17, 1899.) ' 

Shipmax, J.] -•= Westinghouse Electric & INIfg. Co. v. Catskill 
Illuminating & Power Co., 94 Fed. Rep. 
868. 

54. The patent to Rawson et al, No. 407,963, July 30, 1889, 
for improvements in incandescent mantles for gaslights, in view 
of prior adjudication. Held, valid and infringed on motion for 
preliminary injunction. (C. C, S. D. N. Y. Apr. 23, 1898.) 
(Injunction dissolved, see supra p. 123.) 

Lacombe, J.] *Welsbach Light Co. v. Rex Incandescent Light 
Co., 94 Fed. Rep. 1004. 

55. The i)atent to Rawson, No. 407,963, July 30, 1889, for 
improvements in incandescent mantles for gaslights. Held, not 
anticipated by the French patent to Welsbach, No. 172,064, 
Nov. 4, 1885, nor the English patent to Welsbach, No. 15,266, 
Dec. 12, 1885, and valid and infringed, on motion for prelimi- 
nary injunction. (C. C, S. D. N. Y. May 26, 1899.) 

Lacombe, J.] * Welsbach Light Co. r. Rex Incandescent 
Light Co., 94 Fed. Rep. 1006. 

56. The patent to Rittig, No. 354,935, Dec. 28, 1886, for im- 
provements in moulds for casting type. Held, not anticipated,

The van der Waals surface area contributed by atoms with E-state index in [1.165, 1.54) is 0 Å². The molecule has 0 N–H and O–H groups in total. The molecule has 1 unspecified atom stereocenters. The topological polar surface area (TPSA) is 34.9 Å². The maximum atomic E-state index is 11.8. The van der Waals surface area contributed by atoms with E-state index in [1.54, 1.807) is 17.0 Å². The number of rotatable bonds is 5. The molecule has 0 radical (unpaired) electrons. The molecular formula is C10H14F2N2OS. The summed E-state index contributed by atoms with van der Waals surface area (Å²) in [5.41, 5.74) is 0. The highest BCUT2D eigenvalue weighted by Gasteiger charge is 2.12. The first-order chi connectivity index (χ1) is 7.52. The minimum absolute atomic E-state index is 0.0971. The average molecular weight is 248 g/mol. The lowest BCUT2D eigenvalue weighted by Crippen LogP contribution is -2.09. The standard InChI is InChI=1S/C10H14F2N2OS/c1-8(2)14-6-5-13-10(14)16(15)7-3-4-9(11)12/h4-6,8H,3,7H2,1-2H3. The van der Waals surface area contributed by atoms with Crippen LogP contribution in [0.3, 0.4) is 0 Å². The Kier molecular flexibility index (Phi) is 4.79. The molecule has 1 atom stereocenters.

valid and infringed as to claims 6 and 7, but void as to claims 
4 and 5. (C. C. A., 2d Cir. May 25, 1899.) 

Shipman, J.] * Nelson et al. v. A, D. Farmer & Son Type 
Foundry Co. et al, 95 Fed. Rep. 145. 



230 PATENTS. 

57. The Hochstadt ct al patents, Nos. 352,869, Nov. 16, 
1886, and 354,060, Dec. 7, 1886, for improvements in moulds 
for casting type, Held^ not anticipated, valid and infringed, the 
former as to claims 1, 3 and 4, the latter as to claims 1, 2, 3 
and 4. Claim 6, however, of the former patent is invalid for 
want of invention. */f/. 

58. The patent to Mead, No. 325,430, Sept. 1, 1885, for im- 
provements in buttons, Held^ infringed by the device of the pat- 
ent to Pringle, No. 600,114, on motion for a preliminary injunc- 
tion. (C. C, N. D. N. Y. June 14, 1899.) 

CoxE, J.] * Consolidated Fastener Co. r. Hays et al, 95 Fed. 
Rep. 168. 

59. The patent to Barley, No. 265,619, Apr. 19, 1882, for 
improvements in harrows, Held, not anticipated as to the 5th 
claim by the patent to Wiard & Bullock, No. 229,217, June 22, 
1880. (C. C, N. J). N. Y. June 14, 1899.) 

CoxE, J.] * Deere et al. v. Arnold, 95 Fed. Rep. 169. 

60. The patent to Stanley, No. 323,372, July 28, 1885, for 
a process for manufacturing carbon conductors for incandescent 
lamps. Held, valid and infringed. (C. C, D. N. J. July 14, 
1899.) 

KiRKPATRiCK, J.] * Westinghouse Electric & Mfg. Co. v. 

Beacon Lamp Co. et al. 95 Fed. Rep. 
462. 

61. The patent to Sutton, No. 383,258, May 22, 1888, for a 
machine for removing hairs from fur skins construed and Held, 
valid as to claim 8, and infringed by the device of the patent to 
Jenik No. 557,129, of 1896. (C. 'c, S. D. N. Y. June 13, 
1899.)